Saving for Your Children’s Future
Posted January 24, 2009on:
There are countless magazine articles, self-help videos, and sites on the internet offering advice for how to save money for your children’s future. Educational savings accounts and the like can be helpful and are important topics that someone more knowledgeable than I can cover. The most important things, though, are simple and should precede and guide more complicated decisions. They are especially relevant in these times of economic uncertainty. Following these basic tips will help you save for your children’s future and teach them good habits by example at the same time.
Cultivate a strong work ethic. It can help with career advancement and increase earning potential. Besides, as much as you hate your job, slacking off doesn’t hurt just you. You have a family to support.
Curb your addictions. A cup of coffe or a pack of cigarettes may seem like a small purchase, but a few of those several days a week can be death by a thousand paper cuts. Once you start keeping track of how you spend your money, you’ll be surprised to learn how expensive that iTunes habit is.
Spend less than you earn. As simple as this idea is, amazingly few people follow it. Nevertheless, you’ll never save a dime for your kids if you can’t save for yourself.
Avoid bad debt. Credit cards aren’t magic money makers. You’ll have to pay the bills some day. If you don’t, you’ll destroy your credit. Good luck getting a low interest car loan after that. If you must use credit cards, such as to make purchases larger than your checking account can cover, at least pay it off each month. Carrying a debt just delays the inevitable. Worse yet, the compounding interest will put you deeper in debt.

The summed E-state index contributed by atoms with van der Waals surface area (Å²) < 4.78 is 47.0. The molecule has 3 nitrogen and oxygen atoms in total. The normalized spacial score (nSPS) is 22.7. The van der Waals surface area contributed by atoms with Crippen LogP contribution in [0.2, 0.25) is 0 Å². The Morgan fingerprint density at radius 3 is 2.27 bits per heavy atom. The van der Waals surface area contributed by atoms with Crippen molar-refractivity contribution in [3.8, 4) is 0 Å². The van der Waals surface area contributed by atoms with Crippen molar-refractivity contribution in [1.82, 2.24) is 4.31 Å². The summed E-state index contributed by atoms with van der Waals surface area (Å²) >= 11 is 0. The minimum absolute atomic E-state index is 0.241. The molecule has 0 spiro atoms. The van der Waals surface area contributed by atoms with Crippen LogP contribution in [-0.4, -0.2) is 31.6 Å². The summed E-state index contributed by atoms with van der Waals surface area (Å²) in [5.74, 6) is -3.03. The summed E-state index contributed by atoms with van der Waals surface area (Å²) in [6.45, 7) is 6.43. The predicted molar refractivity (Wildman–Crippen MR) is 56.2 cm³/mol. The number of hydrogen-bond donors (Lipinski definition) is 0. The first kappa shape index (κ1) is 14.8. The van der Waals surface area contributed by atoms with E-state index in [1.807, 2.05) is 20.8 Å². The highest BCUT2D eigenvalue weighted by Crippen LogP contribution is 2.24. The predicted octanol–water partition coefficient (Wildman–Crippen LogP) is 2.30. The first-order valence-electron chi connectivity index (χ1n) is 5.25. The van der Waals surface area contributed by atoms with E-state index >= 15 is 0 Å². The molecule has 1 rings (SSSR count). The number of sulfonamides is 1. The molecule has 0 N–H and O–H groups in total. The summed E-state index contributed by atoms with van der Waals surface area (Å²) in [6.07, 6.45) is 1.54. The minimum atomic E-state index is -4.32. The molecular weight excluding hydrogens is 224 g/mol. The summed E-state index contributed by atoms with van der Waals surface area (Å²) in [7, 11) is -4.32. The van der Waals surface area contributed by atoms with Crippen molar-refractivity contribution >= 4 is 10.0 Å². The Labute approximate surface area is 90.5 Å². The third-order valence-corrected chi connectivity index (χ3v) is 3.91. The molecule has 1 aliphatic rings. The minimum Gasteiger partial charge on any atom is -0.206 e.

There’s no such thing as a free lunch. If it seems too good to be true, it probably is. That interest-only, variable interest rate mortgage you thought would help you buy a house you shouldn’t be able to afford? Oops. Gambling in the hope of hitting the jackpot isn’t too bright, either. The house always wins.
Live simply. Do you really need that new ipod? a plasma TV (which uses oodles of electricity, by the way)? a video game system? an enormous, palacial house? I doubt it.
Used goods are your friend. Goods lose value the moment they’re bought. Unless aesthetics are a necessary part of something, think about buying it used, even if it’s less than perfect. Beat up books read just as well as new ones. Used clothes are just as good new if they’re not stained or torn. Used furniture can hold you up just as well as new. You get the idea. Get your nose out of the air and take it to the Salvation Army or Good Will. You’ll be surprised at the good stuff you can find if you have the patience to look, and you’ll save a fortune. Can’t handle that? Try craigslist. Even better, try Freecycle. Everything there is free.
Be charitable. A good way to learn to live simply is help those who would consider your simplicity luxury.
I’m sure I could say more, but I want to keep this as brief and simple as possible. The more I say, the less universal my advice is sure to become. I’m sure I’ll have more controversial things to say when it comes time to discuss allowances.
If you’d like know what steps to take from here, check out The Motley Fool and Get Rich Slowly. Remember, you can’t expect your kids to respect the value of the dollar (what little is left) if you don’t. Lead by example.